Asian Cardiovasc Thorac Ann. 2019 Feb 12:218492318804948. doi: 10.1177/0218492318804948. [Epub ahead of print] A complex case of aortic arch interruption and hypoplastic descending aorta. Pérez-Andreu J1, Fernández-Doblas J1, Giralt García G2, Roses F2, Abella RF1. Author information Abstract The case of a newborn with a post-ductal interrupted aortic arch combined with severe hypoplasia of the thoracic descending aorta and intracardiac defects is described. Extraanatomic bypass surgery was performed in the neonatal period to connect the ascending and descending parts of the aorta. Closure of a ventricular septal defect and excision of hypertrophied bands in the right ventricle with subsequent ventriculotomy were delayed beyond neonatal age. KEYWORDS: Aorta; Aortic coarctation; Blood vessel prosthesis implantation; Heart defects; Infant; Ventricular outflow obstruction; congenital; newborn; thoracic PMID: 30754985 DOI: 10.1177/0218492318804948

Comput Methods Biomech Biomed Engin. 2019 Feb 4:1-15. doi: 10.1080/10255842.2018.1564821. [Epub ahead of print] The effect of including increased arterial stiffness in the upper body when modelling Coarctation of the Aorta. Pathirana D1, Johnston B1, Johnston P1. Author information Abstract Coarctation of the Aorta is a congenital narrowing of the aorta and diagnosis can be difficult. Treatments result in idiopathic sequelae including hypertension. Untreated patients are known to develop increased arterial stiffness in the upper body, which worsens with time. We present results from simulations with a one-dimensional mathematical model, about the effect of stiffness, stenting, surgery and coarctation severity on blood pressure, Pulsatility and Resistivity Index. One conclusion is that increased stiffness may explain both hypertension in treated patients and why diagnosis can be difficult. KEYWORDS: Aorta; coarctation; diagnosis; modelling; stiffness; treatments PMID: 30714407 DOI: 10.1080/10255842.2018.1564821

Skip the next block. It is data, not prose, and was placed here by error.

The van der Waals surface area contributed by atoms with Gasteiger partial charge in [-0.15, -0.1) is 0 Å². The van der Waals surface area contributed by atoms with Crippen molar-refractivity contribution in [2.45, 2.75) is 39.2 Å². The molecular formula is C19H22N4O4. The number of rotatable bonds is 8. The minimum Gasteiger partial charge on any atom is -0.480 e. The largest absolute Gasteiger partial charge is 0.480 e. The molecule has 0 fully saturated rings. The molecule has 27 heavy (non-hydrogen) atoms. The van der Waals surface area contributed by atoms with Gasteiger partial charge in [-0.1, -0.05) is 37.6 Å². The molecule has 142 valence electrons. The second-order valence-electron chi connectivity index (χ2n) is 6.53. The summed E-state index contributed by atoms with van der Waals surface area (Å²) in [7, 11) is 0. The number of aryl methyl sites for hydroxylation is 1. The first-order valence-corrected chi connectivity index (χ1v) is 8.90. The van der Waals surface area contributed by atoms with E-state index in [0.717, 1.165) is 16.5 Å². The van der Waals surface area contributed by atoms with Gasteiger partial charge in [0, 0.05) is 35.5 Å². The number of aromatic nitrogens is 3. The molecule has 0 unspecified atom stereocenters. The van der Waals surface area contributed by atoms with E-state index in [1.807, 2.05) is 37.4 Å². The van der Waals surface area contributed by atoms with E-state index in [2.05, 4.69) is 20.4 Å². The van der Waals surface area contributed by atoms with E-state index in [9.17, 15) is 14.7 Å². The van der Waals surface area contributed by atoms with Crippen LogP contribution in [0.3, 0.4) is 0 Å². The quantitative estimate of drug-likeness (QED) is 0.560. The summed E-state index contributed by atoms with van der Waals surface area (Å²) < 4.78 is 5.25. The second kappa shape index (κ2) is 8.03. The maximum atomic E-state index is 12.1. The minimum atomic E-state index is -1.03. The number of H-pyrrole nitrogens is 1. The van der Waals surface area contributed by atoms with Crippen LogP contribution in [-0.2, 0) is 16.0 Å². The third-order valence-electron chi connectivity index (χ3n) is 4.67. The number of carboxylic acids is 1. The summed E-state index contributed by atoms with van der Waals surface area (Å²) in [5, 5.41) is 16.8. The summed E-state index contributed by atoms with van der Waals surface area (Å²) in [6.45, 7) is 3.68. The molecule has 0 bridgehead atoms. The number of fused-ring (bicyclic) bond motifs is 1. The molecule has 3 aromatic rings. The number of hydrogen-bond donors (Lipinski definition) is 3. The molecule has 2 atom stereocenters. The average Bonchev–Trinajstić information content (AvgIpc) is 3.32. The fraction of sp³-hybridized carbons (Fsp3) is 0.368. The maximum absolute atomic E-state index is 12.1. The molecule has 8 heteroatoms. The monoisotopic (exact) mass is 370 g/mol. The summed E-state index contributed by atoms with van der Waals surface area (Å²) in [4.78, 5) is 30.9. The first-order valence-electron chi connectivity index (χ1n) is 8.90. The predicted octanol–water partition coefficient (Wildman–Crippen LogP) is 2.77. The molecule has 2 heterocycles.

J Anat. 2019 Feb;234(2):193-200. doi: 10.1111/joa.12911. Epub 2018 Dec 7. A new anatomic approach of the ventricular septal defect in the interruption of the aortic arch. Mostefa Kara M1,2, Houyel L3, Bonnet D1,2. Author information Abstract The aim of this study was to analyse the anatomy of the ventricular septal defect (VSD) in heart specimens with interruption of the aortic arch (IAA) in order to explore the hypothesis of different embryologic mechanisms for the different anatomic types of IAA. We examined 42 human heart specimens, 25 with IAA as the main disease with concordant atrioventricular and ventriculo-arterial connections and two distinct great arteries, and 17 hearts with IAA associated with other malformations [six common arterial trunk (CAT), five double-outlet right ventricle (DORV), three transposition of the great arteries (TGA), three atrioventricular septal defect (AVSD)]. The interruption was classified according to Celoria and Patton. We focused on the anatomy of the VSD viewed from the right ventricular side. There were 15 IAA type A, 27 type B, no type C. The VSD in IAA type B was always an outlet VSD, located between the two limbs of the septal band, with posterior malalignment of the outlet septum in hearts with concordant ventriculo-arterial connections, without any fibrous tricuspid-aortic continuity. In addition, the aortic arch was always completely absent. Conversely, the VSD in IAA type A could be of any type (outlet in six, muscular in four, central perimembranous in two, inlet in three) and the aortic arch was either atretic or absent. In addition, IAA type B, when found in the setting of another anomaly, was always associated with neural crest-related anomalies (CAT and DORV), whereas IAA type A was found in association with anomalies not related to the neural crest (TGA and AVSD). These results reinforce the hypothesis that different pathogenic mechanisms are responsible for the two types of IAA, and the inclusion of IAA type B in the group of neural crest defects. Conversely, IAA type A could be due to overlapping mechanisms: flow-related defect (coarctation-like) and neural crest contribution. © 2018 Anatomical Society. KEYWORDS: congenital heart disaese; interruption aortic arch; ventricular septal defect PMID: 30525196 DOI: 10.1111/joa.12911